It’s called the “seven minutes of terror.” As the 2,300-pound, six-wheeled, nuclear-powered Perseverance rover approaches Mars on Thursday, a supersonic parachute will slow the descent vehicle to 200 mph. About 70 feet above the landing site, retrorockets will settle it into a hover, then a “sky crane” will lower NASA’s newest rock-crawler to the rust-colored dirt below. As Perseverance touches down, the descent ship will boost itself clear and crash-land nearby.
Don’t worry, it’s going to be fine: Perseverance, which will explore martian geology and search for evidence of ancient microbial life there, is using known landing strategies, many from the 2012 Curiosity mission. What is new, though, is that earthlings will be able to hear much of the seven-minute drama. Embedded on the rover is a small microphone that, if all goes well, will record the sounds of the descent and, later, the martian environment itself, something no Mars probe has yet achieved.
Given the breadth of hypersensitive hardware humans have been shooting at planets for the past 60-odd years, it’s startling that we’ve never been able to listen in. Sure, there have been attempts: In the early 1980s, two Soviet Venera probes to Venus carried microphones for estimating wind speed. But the recordings were staticky and incoherent. NASA’s Mars Polar Lander mission in 1999 included a mic, but the probe crashed into pieces on arrival. NASA tried again in 2008 with the Phoenix Mars mission, but the mic was nixed before takeoff. Space agencies have many thousands of images of planetary exploration but precious little in the way of alien soundtracks.
So if modern equipment could finally capture the rush of wind and the staccato sandblasting of dust that will accompany video of the descent and landing and, yes, the clicks and whirrs of a robotic probe as it crawls over the sandy surface of Jezero Crater day in and day out (OK, sol in and sol out)—wouldn’t you want to hear that?
Jason Mezilis, a Los Angeles–based rock musician, composer, and lifelong space enthusiast, certainly did. In 2016, he was having drinks on a diner patio with his friend Joseph Carsten, who worked in robotics at NASA’s Jet Propulsion Laboratory nearby in Pasadena. They were talking about the Curiosity rover’s dramatic landing strategy, and Mezilis was curious what it would sound like. Would it be possible to mount a microphone on the upcoming Perseverance lander to capture the aural drama to accompany NASA’s video feed? “How cool would that be?” he mused.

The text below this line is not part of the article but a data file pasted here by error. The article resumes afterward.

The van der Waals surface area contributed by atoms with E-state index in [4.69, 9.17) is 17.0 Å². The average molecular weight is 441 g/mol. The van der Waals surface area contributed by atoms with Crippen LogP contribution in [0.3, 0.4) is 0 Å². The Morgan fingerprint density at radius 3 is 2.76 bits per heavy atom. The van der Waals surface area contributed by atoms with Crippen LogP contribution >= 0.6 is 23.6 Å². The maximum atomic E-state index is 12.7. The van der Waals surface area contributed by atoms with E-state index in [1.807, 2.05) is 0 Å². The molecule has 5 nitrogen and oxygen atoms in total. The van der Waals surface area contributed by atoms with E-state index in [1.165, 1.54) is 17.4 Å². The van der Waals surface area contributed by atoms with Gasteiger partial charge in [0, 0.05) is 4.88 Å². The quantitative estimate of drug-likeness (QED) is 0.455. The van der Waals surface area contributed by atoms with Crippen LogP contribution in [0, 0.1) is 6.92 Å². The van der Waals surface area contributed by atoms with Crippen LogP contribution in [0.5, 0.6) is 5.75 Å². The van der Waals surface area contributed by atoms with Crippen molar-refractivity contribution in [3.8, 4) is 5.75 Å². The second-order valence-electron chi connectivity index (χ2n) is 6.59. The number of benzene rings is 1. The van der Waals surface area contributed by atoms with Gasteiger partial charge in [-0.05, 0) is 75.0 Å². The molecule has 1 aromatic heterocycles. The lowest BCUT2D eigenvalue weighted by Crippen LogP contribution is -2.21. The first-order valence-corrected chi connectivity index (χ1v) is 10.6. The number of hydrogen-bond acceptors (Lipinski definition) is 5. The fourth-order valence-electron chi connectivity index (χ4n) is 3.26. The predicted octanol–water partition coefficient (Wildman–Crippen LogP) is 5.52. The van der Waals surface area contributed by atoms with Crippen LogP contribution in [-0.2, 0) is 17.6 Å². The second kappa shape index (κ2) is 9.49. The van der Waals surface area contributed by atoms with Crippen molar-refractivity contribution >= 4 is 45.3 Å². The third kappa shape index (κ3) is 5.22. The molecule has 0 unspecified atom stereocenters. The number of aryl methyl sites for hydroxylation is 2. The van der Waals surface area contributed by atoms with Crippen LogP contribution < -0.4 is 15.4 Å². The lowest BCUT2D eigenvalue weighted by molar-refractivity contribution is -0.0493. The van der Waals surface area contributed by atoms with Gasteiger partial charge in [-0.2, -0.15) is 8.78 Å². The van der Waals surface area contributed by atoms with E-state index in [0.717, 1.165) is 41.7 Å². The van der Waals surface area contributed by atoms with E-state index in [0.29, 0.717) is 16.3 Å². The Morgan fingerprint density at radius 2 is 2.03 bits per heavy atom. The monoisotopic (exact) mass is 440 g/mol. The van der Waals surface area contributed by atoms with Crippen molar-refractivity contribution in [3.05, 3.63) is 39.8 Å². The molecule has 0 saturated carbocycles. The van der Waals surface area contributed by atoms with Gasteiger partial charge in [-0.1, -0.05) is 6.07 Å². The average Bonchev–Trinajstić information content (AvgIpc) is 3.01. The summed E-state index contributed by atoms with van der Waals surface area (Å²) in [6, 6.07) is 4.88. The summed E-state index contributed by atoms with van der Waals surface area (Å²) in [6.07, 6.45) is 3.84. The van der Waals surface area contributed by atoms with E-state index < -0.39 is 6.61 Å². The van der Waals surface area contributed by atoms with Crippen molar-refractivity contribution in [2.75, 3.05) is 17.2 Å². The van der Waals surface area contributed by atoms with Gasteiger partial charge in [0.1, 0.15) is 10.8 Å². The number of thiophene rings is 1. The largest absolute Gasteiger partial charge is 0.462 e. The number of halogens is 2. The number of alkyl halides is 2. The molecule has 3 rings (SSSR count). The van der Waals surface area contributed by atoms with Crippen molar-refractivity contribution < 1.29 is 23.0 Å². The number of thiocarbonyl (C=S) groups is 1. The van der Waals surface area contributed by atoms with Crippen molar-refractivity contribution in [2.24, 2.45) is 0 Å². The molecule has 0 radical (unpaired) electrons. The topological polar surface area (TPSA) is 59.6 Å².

Mezilis’ dogged pursuit of this query catapulted him toward a rendezvous with NASA. It’s a story that reminds us that innovation can come from surprising places.
Mezilis, a youthful 46-year-old with an unruly mop-top, was something of a late bloomer as a musician. He didn’t take up guitar until just before his senior year of high school, which caused his grades to plummet and his focus to drift. As a result, he flubbed a piano audition—he was unprepared and nervous—for the music school at UCLA, and UC San Diego rescinded his acceptance to its program. He made his way to De Anza College in Cupertino, his hometown, where a teacher taught him theory—performance, harmonic structure, musical analysis. This, it turned out, was the framework he needed. The instructor helped Mezilis prepare for music school placement tests, so when he applied to UC Berkeley’s music department, he got in handily. By the time he graduated, he was adept at guitar, bass, and piano, along with other keyboard instruments.
A few years after college, Mezilis, who uses the stage name Jason Achilles, headed to Los Angeles, and over the next years played in rock bands—Black Belt Karate, Your Horrible Smile, Owl—and did recording and production work. He has his own studio in the sprawling warehouse Downtown Rehearsal, where he recorded his first solo album, Comedown. He has since collaborated with Hungarian and Czechoslovakian symphony orchestras to record his compositions, and he’s now helping Guns N’ Roses keyboardist Dizzy Reed produce his next album. In other words, he’s had a bright and diverse career, but it ain’t rocket science, at least not the kind JPL looks for.